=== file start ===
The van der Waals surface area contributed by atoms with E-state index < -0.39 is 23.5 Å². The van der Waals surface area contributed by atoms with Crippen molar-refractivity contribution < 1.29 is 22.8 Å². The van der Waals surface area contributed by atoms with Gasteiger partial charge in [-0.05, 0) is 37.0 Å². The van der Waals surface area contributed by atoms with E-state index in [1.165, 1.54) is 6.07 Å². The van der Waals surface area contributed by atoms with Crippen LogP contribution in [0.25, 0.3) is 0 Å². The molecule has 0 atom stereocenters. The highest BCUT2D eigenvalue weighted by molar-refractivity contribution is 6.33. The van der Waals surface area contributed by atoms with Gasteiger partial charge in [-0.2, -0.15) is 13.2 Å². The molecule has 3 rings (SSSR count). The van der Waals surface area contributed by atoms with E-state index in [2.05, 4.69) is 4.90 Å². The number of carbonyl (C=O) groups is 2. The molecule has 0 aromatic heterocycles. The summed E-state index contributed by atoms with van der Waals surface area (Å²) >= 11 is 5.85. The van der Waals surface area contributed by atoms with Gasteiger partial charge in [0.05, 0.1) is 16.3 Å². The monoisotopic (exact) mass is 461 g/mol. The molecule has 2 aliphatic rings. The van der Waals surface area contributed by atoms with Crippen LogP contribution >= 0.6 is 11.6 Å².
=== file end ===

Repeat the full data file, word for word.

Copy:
The van der Waals surface area contributed by atoms with E-state index < -0.39 is 23.5 Å². The van der Waals surface area contributed by atoms with Crippen molar-refractivity contribution < 1.29 is 22.8 Å². The van der Waals surface area contributed by atoms with Gasteiger partial charge in [-0.05, 0) is 37.0 Å². The van der Waals surface area contributed by atoms with E-state index in [1.165, 1.54) is 6.07 Å². The van der Waals surface area contributed by atoms with Crippen LogP contribution in [0.25, 0.3) is 0 Å². The molecule has 0 atom stereocenters. The highest BCUT2D eigenvalue weighted by molar-refractivity contribution is 6.33. The van der Waals surface area contributed by atoms with Gasteiger partial charge in [-0.2, -0.15) is 13.2 Å². The molecule has 3 rings (SSSR count). The van der Waals surface area contributed by atoms with E-state index in [2.05, 4.69) is 4.90 Å². The number of carbonyl (C=O) groups is 2. The molecule has 0 aromatic heterocycles. The summed E-state index contributed by atoms with van der Waals surface area (Å²) >= 11 is 5.85. The van der Waals surface area contributed by atoms with Gasteiger partial charge in [0.05, 0.1) is 16.3 Å². The monoisotopic (exact) mass is 461 g/mol. The molecule has 2 aliphatic rings. The van der Waals surface area contributed by atoms with Crippen LogP contribution >= 0.6 is 11.6 Å².